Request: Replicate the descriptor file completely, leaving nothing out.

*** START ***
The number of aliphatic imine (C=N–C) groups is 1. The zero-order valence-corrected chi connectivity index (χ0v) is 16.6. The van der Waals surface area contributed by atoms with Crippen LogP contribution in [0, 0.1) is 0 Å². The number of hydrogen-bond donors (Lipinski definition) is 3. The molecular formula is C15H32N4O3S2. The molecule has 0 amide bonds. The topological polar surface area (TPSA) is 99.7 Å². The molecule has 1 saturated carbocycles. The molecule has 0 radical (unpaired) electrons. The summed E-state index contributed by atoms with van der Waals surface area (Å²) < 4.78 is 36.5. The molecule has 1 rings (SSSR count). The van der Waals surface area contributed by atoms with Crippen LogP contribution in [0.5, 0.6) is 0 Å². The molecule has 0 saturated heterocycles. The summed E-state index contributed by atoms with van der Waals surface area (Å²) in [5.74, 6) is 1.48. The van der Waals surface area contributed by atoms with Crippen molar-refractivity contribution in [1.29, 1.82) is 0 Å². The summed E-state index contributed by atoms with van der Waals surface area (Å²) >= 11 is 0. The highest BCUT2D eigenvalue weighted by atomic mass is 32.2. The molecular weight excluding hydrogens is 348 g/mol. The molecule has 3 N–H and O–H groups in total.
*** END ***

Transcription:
The number of aliphatic imine (C=N–C) groups is 1. The zero-order valence-corrected chi connectivity index (χ0v) is 16.6. The van der Waals surface area contributed by atoms with Crippen LogP contribution in [0, 0.1) is 0 Å². The number of hydrogen-bond donors (Lipinski definition) is 3. The molecular formula is C15H32N4O3S2. The molecule has 0 amide bonds. The topological polar surface area (TPSA) is 99.7 Å². The molecule has 1 saturated carbocycles. The molecule has 0 radical (unpaired) electrons. The summed E-state index contributed by atoms with van der Waals surface area (Å²) < 4.78 is 36.5. The molecule has 1 rings (SSSR count). The van der Waals surface area contributed by atoms with Crippen LogP contribution in [0.5, 0.6) is 0 Å². The molecule has 0 saturated heterocycles. The summed E-state index contributed by atoms with van der Waals surface area (Å²) in [5.74, 6) is 1.48. The van der Waals surface area contributed by atoms with Crippen molar-refractivity contribution in [1.29, 1.82) is 0 Å². The summed E-state index contributed by atoms with van der Waals surface area (Å²) >= 11 is 0. The highest BCUT2D eigenvalue weighted by atomic mass is 32.2. The molecular weight excluding hydrogens is 348 g/mol. The molecule has 3 N–H and O–H groups in total.